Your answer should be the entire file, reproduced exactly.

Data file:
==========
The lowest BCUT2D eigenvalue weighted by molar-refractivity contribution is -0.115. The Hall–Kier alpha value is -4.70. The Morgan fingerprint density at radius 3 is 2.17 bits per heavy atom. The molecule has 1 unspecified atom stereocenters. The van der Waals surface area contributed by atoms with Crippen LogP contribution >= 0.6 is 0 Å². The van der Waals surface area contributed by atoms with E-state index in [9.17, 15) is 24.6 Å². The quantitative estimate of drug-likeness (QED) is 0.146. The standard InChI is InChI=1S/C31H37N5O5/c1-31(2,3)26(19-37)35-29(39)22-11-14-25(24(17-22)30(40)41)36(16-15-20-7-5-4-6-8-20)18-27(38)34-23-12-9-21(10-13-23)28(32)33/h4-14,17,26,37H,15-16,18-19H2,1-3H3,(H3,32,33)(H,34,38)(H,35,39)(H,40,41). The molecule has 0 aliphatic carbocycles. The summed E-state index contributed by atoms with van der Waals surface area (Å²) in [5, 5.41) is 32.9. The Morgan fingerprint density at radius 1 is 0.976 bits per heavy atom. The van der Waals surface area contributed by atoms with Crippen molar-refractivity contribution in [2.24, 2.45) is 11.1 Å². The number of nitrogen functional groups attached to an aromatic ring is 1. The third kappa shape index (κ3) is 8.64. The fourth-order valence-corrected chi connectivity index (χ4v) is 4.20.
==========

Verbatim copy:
The lowest BCUT2D eigenvalue weighted by molar-refractivity contribution is -0.115. The Hall–Kier alpha value is -4.70. The Morgan fingerprint density at radius 3 is 2.17 bits per heavy atom. The molecule has 1 unspecified atom stereocenters. The van der Waals surface area contributed by atoms with Crippen LogP contribution >= 0.6 is 0 Å². The van der Waals surface area contributed by atoms with E-state index in [9.17, 15) is 24.6 Å². The quantitative estimate of drug-likeness (QED) is 0.146. The standard InChI is InChI=1S/C31H37N5O5/c1-31(2,3)26(19-37)35-29(39)22-11-14-25(24(17-22)30(40)41)36(16-15-20-7-5-4-6-8-20)18-27(38)34-23-12-9-21(10-13-23)28(32)33/h4-14,17,26,37H,15-16,18-19H2,1-3H3,(H3,32,33)(H,34,38)(H,35,39)(H,40,41). The molecule has 0 aliphatic carbocycles. The summed E-state index contributed by atoms with van der Waals surface area (Å²) in [5, 5.41) is 32.9. The Morgan fingerprint density at radius 1 is 0.976 bits per heavy atom. The van der Waals surface area contributed by atoms with Crippen molar-refractivity contribution in [2.24, 2.45) is 11.1 Å². The number of nitrogen functional groups attached to an aromatic ring is 1. The third kappa shape index (κ3) is 8.64. The fourth-order valence-corrected chi connectivity index (χ4v) is 4.20.